Poor and frightened, three little children came to the beach. They had a great fever and behind their little bodies, aboard the small address from which they went out, they put the body of two maidens.
The group had been & # 39; trying to escape from start sickness that he hit the small, remote, laird at the place where the River Naknek ran ashore in the Bristol, Alaska Bay.
The unexpected time of the "Diamond O" cooking factory at the Alaska Pack Association in Naknek meant that "Spanish Swine" that had caused damage in much of the world, and also on this remote corner of the covered land with ice.
Winter bad weather was banned from September to May that somebody came to these payments until that time they got flee from flu which influenced many people of the world during 1918.
The pandemic had already been a 50-million-million-year application, more than a total number of deaths due to fear First World War.
When the boat came to the servant on June 4, 1919, he caused the disease to be on its way to the remote Inuit rural communities, people on the Alaska coast.
Next day, the leader of the team servant went to the children's home to help them.
They got out very horrible.
The reports on the men of the trip said the Savonoski town was a "terrible state" and "poor". Almost all adult people had a small group of 10 dead houses.
Those who were still alive were very ill and told how their relatives had even fallen & long; as they were walking.
His image was which was made in towns across Alaska.
From some stories about it Shepherds of long dogs that fed on the bodies of the dead. In some communities, up to 90% of its population has died.
However, a few miles from some of the largest areas that affect Bristol Bay, a small settlement community called Egegak he escaped completely from the disease.
"It's odd that Egegak was the only town in Bristol Bay that had no problem with the illness," said chief executive of the Naknek Alaska Packing Association JF Heinbockel in the official report on the disease.
Other medical statements indicated that some of the inhabitants of Egegak showed just weak signs of the disease. It seems they were lucky.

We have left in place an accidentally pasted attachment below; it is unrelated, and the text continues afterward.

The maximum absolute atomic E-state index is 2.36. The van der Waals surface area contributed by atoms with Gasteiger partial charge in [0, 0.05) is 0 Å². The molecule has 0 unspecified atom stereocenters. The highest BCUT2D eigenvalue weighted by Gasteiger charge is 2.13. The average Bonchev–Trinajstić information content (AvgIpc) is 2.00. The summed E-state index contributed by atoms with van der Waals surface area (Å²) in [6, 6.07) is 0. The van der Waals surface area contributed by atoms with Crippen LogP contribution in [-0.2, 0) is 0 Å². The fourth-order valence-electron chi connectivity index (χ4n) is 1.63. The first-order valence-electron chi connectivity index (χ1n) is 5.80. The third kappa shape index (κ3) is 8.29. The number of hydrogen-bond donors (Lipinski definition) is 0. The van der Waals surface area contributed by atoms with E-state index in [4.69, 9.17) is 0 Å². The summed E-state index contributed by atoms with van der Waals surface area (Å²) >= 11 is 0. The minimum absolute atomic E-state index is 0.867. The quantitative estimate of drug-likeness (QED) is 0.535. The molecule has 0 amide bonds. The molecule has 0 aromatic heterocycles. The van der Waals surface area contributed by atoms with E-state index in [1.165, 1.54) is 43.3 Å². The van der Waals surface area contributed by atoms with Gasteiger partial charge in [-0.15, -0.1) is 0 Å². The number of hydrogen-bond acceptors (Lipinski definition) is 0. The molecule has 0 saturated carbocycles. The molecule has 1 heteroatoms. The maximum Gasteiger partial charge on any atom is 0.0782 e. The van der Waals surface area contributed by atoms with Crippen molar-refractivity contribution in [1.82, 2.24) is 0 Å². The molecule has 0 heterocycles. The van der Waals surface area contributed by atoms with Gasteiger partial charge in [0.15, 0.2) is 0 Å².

How was the world trying to get out of its & # 39; market spreads out of the world, stories came from similar locations that had escaped from the virus.
There were not many: there were a number of remote islands, rural towns, walls with walls and some of the schools among those places that were not affected.
But to teach about & # 39; these calls last "drop communities" it could produce very valuable today because the health authorities fear the next disease to be pandemic of this disease.
It is considered that the lessons that they contain include the importance of the United States Protection Division threatening reduction group. Investigating some of the places in the country that did not influence Spanish flu hoped for some Know how the army weapons keep safe in the future
Overall, the authors of the report focused on seven communities that found out that they had escaped from the virus, although they say that others may not know it.
"These communities have been heard in particular," explains Howard Markel, a scientist at the University of Michigan and one of the authors of the study.
"No one came inside and nobody left. The schools were closed and the people did not meet. We came in with the word & protection control & # 39; to describe a group of healthy people protected from the risk of infection from outside. "
The fact that these communities were there remote areas He also helped by protecting some sites in 1918.
The US naval base on the Yerba Buena island, in San Francisco Bay, there was only one boat. There were 6,000 residents connected to the island and visitors were not allowed stepped down
"The time you open the doors, the virus will come into the body of the people who reach it," said Markel. "The call Protecting hijacking & # 39; It's fine as long as you do it. "
"But, the idea that you can not close a modern city or even a university is very similar, it's really expensive and difficult."
It is possible to defend it
It is not clear why these are trying to delay the future of the # 39; disease lower rates of death in those places. But research has been suggested that a long time, as the virus progresses through numbers, has circulated natural changes they reduced their ability to be ill.
There may be other scope for some people to get a step immunity against the pandemic.
In Denmark, for example, the widespread disease killed "just" 0.2% of the population, and in Australia it was 0.3%. China also fled, with very few deaths, something that could be in the protection of its potential within the population.